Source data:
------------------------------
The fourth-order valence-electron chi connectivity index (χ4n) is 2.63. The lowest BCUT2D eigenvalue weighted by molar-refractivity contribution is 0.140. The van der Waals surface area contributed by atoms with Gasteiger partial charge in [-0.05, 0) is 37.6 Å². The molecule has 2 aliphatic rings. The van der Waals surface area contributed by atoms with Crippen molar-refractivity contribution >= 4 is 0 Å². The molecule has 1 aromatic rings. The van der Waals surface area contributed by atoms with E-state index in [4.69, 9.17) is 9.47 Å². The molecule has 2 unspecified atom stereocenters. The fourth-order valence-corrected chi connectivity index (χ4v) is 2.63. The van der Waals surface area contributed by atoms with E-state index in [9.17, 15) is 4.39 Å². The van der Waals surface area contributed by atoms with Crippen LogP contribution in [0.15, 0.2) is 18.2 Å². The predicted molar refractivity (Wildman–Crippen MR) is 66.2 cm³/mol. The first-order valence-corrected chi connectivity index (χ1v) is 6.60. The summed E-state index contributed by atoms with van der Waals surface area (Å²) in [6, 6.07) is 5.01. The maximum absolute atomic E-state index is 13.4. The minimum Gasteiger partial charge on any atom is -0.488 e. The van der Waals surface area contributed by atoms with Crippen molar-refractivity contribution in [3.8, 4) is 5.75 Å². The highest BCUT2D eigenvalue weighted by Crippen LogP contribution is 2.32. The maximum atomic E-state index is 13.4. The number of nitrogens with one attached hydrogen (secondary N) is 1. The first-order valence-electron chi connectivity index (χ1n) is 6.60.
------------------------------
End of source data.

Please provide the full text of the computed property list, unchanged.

The fourth-order valence-electron chi connectivity index (χ4n) is 2.63. The lowest BCUT2D eigenvalue weighted by molar-refractivity contribution is 0.140. The van der Waals surface area contributed by atoms with Gasteiger partial charge in [-0.05, 0) is 37.6 Å². The molecule has 2 aliphatic rings. The van der Waals surface area contributed by atoms with Crippen molar-refractivity contribution >= 4 is 0 Å². The molecule has 1 aromatic rings. The van der Waals surface area contributed by atoms with E-state index in [4.69, 9.17) is 9.47 Å². The molecule has 2 unspecified atom stereocenters. The fourth-order valence-corrected chi connectivity index (χ4v) is 2.63. The van der Waals surface area contributed by atoms with E-state index in [9.17, 15) is 4.39 Å². The van der Waals surface area contributed by atoms with Crippen LogP contribution in [0.15, 0.2) is 18.2 Å². The predicted molar refractivity (Wildman–Crippen MR) is 66.2 cm³/mol. The first-order valence-corrected chi connectivity index (χ1v) is 6.60. The summed E-state index contributed by atoms with van der Waals surface area (Å²) in [6, 6.07) is 5.01. The maximum absolute atomic E-state index is 13.4. The minimum Gasteiger partial charge on any atom is -0.488 e. The van der Waals surface area contributed by atoms with Crippen molar-refractivity contribution in [3.8, 4) is 5.75 Å². The highest BCUT2D eigenvalue weighted by Crippen LogP contribution is 2.32. The maximum atomic E-state index is 13.4. The number of nitrogens with one attached hydrogen (secondary N) is 1. The first-order valence-electron chi connectivity index (χ1n) is 6.60.